Figure 3.

Schematic presentation of potential transcriptionally regulated transgene expression constructs for arthritis. Ideally, the expression of the therapeutic gene should follow the intermittent course of the disease in rheumatoid arthritis, and this can be achieved by using disease-regulating promoters (reg. promoter) for upregulation (promoters from interleukin [IL]-6, complement factor 3 [C3], serum amyloid A [SAA], tumour suppressor gene [TSG]6, heat shock protein [HSP]70) or downregulation (promoters from collagen type II, IL-1 receptor antagonist [IL-1Ra], osteocalcin, tumour necrosis factor receptor [TNFR]) of expression. Disease (cytokine balance) will regulate the expression of rtTA and/or tTS that, only in the presence of doxycycline, can regulate the expression of the therapeutic transgene using the drug-regulable expression system (tet-on/tet-off system). Tissue-specific expression elements either in front or downstream of the promoter must restrict the expression of the site of interest. Furthermore, insulator sequences must prevent cis-acting promoter activities and epigenetic interference on the disease-regulating promoter system. The performance of the transcriptionally regulated expression system will also depend on the vector (integrating/episomal), route of delivery (Fig. 2) and transgene (Fig. 2). Because safety is paramount, it must be possible to delete the transduced cells (e.g. by introducing a thymidine kinase gene in case of a worst scenario; not included in the illustration). I, insulator; Enh, enhancer elements; rtTA, reverse tetracycline-modulated transcription factor; tetO, tetracycline repressor-binding sequence; tTS, tetracycline-modulated transcriptional suppressor.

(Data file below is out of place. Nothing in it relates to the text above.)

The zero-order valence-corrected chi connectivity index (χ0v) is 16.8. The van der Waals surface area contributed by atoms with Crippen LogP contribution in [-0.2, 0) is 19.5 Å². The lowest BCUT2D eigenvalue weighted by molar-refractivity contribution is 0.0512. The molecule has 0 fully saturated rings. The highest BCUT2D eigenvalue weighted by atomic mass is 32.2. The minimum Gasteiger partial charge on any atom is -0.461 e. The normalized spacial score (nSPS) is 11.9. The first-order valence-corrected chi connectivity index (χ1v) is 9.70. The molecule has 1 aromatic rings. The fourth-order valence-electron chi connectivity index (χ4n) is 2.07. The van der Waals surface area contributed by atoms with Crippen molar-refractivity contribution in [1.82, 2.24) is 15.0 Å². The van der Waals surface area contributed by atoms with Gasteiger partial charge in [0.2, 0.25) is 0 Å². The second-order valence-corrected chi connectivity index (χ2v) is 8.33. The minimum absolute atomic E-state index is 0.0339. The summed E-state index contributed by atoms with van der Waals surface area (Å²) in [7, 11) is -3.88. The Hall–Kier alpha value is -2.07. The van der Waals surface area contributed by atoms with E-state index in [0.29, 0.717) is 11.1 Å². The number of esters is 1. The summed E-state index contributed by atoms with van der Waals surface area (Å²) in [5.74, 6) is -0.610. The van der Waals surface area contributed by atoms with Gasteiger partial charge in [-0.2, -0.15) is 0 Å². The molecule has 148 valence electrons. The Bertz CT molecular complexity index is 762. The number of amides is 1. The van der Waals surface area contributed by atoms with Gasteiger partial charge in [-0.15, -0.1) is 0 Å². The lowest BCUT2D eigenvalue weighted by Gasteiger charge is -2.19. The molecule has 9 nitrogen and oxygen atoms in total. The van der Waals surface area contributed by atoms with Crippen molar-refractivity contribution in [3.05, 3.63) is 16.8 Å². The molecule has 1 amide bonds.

van de Loo et al. Arthritis Res Ther 2004 6:183-196   doi:10.1186/ar1214
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